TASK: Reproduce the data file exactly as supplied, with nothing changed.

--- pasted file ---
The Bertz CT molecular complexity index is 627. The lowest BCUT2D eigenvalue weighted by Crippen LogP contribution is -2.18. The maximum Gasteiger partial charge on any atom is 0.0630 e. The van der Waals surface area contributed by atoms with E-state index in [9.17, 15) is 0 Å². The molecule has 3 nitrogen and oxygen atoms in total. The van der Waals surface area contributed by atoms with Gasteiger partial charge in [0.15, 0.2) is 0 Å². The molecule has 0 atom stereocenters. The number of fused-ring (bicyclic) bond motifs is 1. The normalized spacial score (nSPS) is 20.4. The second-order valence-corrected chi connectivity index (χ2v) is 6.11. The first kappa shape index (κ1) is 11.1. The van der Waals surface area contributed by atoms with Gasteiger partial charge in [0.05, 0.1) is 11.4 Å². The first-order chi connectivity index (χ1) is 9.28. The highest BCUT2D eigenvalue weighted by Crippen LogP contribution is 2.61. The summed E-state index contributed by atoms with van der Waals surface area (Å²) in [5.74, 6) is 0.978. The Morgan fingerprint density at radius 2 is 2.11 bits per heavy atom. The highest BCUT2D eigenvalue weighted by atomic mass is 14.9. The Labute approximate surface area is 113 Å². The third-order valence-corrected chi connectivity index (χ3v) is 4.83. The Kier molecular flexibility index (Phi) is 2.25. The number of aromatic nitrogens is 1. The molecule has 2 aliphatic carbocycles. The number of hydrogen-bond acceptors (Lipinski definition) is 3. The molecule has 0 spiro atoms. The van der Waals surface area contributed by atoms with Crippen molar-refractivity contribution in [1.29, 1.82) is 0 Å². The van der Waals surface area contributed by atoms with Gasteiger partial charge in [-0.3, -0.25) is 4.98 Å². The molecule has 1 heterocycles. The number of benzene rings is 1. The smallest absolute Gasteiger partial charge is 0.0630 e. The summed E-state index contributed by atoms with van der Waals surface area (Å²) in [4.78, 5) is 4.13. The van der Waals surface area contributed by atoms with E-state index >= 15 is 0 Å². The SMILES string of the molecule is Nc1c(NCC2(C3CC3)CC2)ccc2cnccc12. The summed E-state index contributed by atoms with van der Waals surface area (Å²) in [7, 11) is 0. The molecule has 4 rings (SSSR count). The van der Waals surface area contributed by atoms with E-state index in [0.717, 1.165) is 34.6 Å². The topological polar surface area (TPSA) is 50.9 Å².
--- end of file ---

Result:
The Bertz CT molecular complexity index is 627. The lowest BCUT2D eigenvalue weighted by Crippen LogP contribution is -2.18. The maximum Gasteiger partial charge on any atom is 0.0630 e. The van der Waals surface area contributed by atoms with E-state index in [9.17, 15) is 0 Å². The molecule has 3 nitrogen and oxygen atoms in total. The van der Waals surface area contributed by atoms with Gasteiger partial charge in [0.15, 0.2) is 0 Å². The molecule has 0 atom stereocenters. The number of fused-ring (bicyclic) bond motifs is 1. The normalized spacial score (nSPS) is 20.4. The second-order valence-corrected chi connectivity index (χ2v) is 6.11. The first kappa shape index (κ1) is 11.1. The van der Waals surface area contributed by atoms with Gasteiger partial charge in [0.05, 0.1) is 11.4 Å². The first-order chi connectivity index (χ1) is 9.28. The highest BCUT2D eigenvalue weighted by Crippen LogP contribution is 2.61. The summed E-state index contributed by atoms with van der Waals surface area (Å²) in [5.74, 6) is 0.978. The Morgan fingerprint density at radius 2 is 2.11 bits per heavy atom. The highest BCUT2D eigenvalue weighted by atomic mass is 14.9. The Labute approximate surface area is 113 Å². The third-order valence-corrected chi connectivity index (χ3v) is 4.83. The Kier molecular flexibility index (Phi) is 2.25. The number of aromatic nitrogens is 1. The molecule has 2 aliphatic carbocycles. The number of hydrogen-bond acceptors (Lipinski definition) is 3. The molecule has 0 spiro atoms. The van der Waals surface area contributed by atoms with Crippen molar-refractivity contribution in [1.29, 1.82) is 0 Å². The van der Waals surface area contributed by atoms with Gasteiger partial charge in [-0.3, -0.25) is 4.98 Å². The molecule has 1 heterocycles. The number of benzene rings is 1. The smallest absolute Gasteiger partial charge is 0.0630 e. The summed E-state index contributed by atoms with van der Waals surface area (Å²) in [4.78, 5) is 4.13. The van der Waals surface area contributed by atoms with E-state index >= 15 is 0 Å². The SMILES string of the molecule is Nc1c(NCC2(C3CC3)CC2)ccc2cnccc12. The summed E-state index contributed by atoms with van der Waals surface area (Å²) in [7, 11) is 0. The molecule has 4 rings (SSSR count). The van der Waals surface area contributed by atoms with E-state index in [0.717, 1.165) is 34.6 Å². The topological polar surface area (TPSA) is 50.9 Å².